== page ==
Updated: Jun 15, 2020
I had planned to have all this built in the spring, filled with a breeding trio, and hoped by end of summer that I would be breeding them and raising kits before fall. Oh, how plans change. Check out this post for the road so far, and why our grand meat rabbit schemes were derailed. It's been a long road but we are finally getting it into gear.
OK, that was a cheesy segue. We could easily have continued putting off our greater homesteading plans until it was more convenient. There is always something going on, especially with 2 more adults in the house, homeschooling moving forward into senior year for my eldest and kindergarten for the middle-little, and a myriad of other tasks that are being done or need to be done. It's easy to keep saying "maybe next weekend". And that's what we said for many weekends. I finally told Kallo that I feel like we need to treat it like a now or never thing. There will always be something else to do, but if we want to do this homesteading thing, we need to just do it! NOW! Not next weekend. So, despite the fact that he'd worked all day and it was 7 in the evening on a Monday, we dug out the rabbit cage supplies I'd ordered back in January. In fact, they had arrived at the store while we were in Florida for our emergency trip (for that story, check out the post mentioned previously).
They weren't buried too badly and were still in the plastic since we'd picked them up, thrown them in the garage when we'd arrived home, and just let them collect webs. We grabbed the Storey's guide to raising rabbits, checked out the dimensions and pictures, and started unrolling everything. We didn't get too far, since we'd started later in the evening and the daylight fades early, but we had started, which meant we would continue.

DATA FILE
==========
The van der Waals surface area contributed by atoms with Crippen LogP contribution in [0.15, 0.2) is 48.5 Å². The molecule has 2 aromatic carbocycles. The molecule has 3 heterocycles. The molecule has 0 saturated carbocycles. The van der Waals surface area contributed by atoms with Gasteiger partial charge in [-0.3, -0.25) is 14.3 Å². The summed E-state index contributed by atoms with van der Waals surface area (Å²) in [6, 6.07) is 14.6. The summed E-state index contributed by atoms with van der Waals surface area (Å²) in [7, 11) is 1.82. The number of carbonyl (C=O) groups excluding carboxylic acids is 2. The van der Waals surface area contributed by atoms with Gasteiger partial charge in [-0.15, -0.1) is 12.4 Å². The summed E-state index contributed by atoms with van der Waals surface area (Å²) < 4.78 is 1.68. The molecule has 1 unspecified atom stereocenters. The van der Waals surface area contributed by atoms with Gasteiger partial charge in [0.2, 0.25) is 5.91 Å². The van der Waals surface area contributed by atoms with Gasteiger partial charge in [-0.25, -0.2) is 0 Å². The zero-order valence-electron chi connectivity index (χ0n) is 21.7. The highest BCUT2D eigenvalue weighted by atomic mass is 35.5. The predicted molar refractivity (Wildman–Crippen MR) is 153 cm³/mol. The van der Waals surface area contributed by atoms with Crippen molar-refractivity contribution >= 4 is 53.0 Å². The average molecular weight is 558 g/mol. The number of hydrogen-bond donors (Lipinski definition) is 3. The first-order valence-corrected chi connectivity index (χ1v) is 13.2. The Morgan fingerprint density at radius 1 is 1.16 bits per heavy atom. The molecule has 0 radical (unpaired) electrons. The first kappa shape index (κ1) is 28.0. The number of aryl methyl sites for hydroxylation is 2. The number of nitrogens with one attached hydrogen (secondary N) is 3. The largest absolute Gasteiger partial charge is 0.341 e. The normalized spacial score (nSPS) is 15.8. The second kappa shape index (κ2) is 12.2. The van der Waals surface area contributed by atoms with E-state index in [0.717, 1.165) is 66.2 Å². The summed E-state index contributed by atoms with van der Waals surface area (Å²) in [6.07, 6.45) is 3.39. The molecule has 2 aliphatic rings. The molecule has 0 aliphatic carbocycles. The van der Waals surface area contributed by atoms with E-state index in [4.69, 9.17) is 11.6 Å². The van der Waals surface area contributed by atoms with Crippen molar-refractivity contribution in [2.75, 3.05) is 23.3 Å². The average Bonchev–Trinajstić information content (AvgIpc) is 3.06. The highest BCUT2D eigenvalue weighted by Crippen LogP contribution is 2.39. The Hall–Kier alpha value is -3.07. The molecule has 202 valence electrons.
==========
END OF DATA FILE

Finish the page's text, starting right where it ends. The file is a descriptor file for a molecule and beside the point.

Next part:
Tuesday I finished clipping the cage complex together and we went to Menards after Kallo got off work to get the lumbar and roofing for the hutch. The total was just over $200 but Kallo sneaked a few tools into the cart when I wasn't looking, so I blame him! We didn't get much done that night since Menards took us hours, but we got to work on Wednesday evening and got together most of the frame.
We opted to make it all one hutch for convenience while we figure out what we are doing. I also contacted the rabbit breeders in our area. I knew if we had a deadline of "bunnies will be here in 2 days!" we would work better. I had a buck and doe lined up for us to pick up Friday, 2 New Zealand, and another doe, a 3/4 silver fox/New Zealand mix, to pick up a week later.
The metal cage can be removed and replaced if needed, as its only connected to the wooden frame by staples along the top edge.
I wanted a top opening cage for ease of cleaning and caring for the occupants, without having to shove half my upper body into a small door. This also made it easy to attach a latch to each stall that can have padlocks on it, for security.
We used corrugated PVC roofing, and angled it, with a slight overhang, to keep rain off the furry occupants and their feeders on the outside.
The stalls are slightly different sizes; the bachelor pad being the smallest at 24X30 and the doe's having 45x30 each so there is plenty of room for the growing kits. We will build more cages, perhaps rabbit tractors, for the grow outs later on, but for now, this is the rabbit palace.
By Thursday we had everything fabricated and ready to go. In the garage, anyway. We had to carry the heavy, awkwardly bulky thing out to its permanent place. That requires going down 4 earthen, railroad tie lined steps that lead around the side of the house, which was a bit tough, but we managed to get it out there and into place.
I feel pretty good about the security of our hutch against the local predators, which includes coyotes. I suppose we won't know for sure unless something happens, but I do hope it doesn't come to that. Better to have the provisions in place and not have them tested!
Check out THIS POST for the meat rabbits' arrival!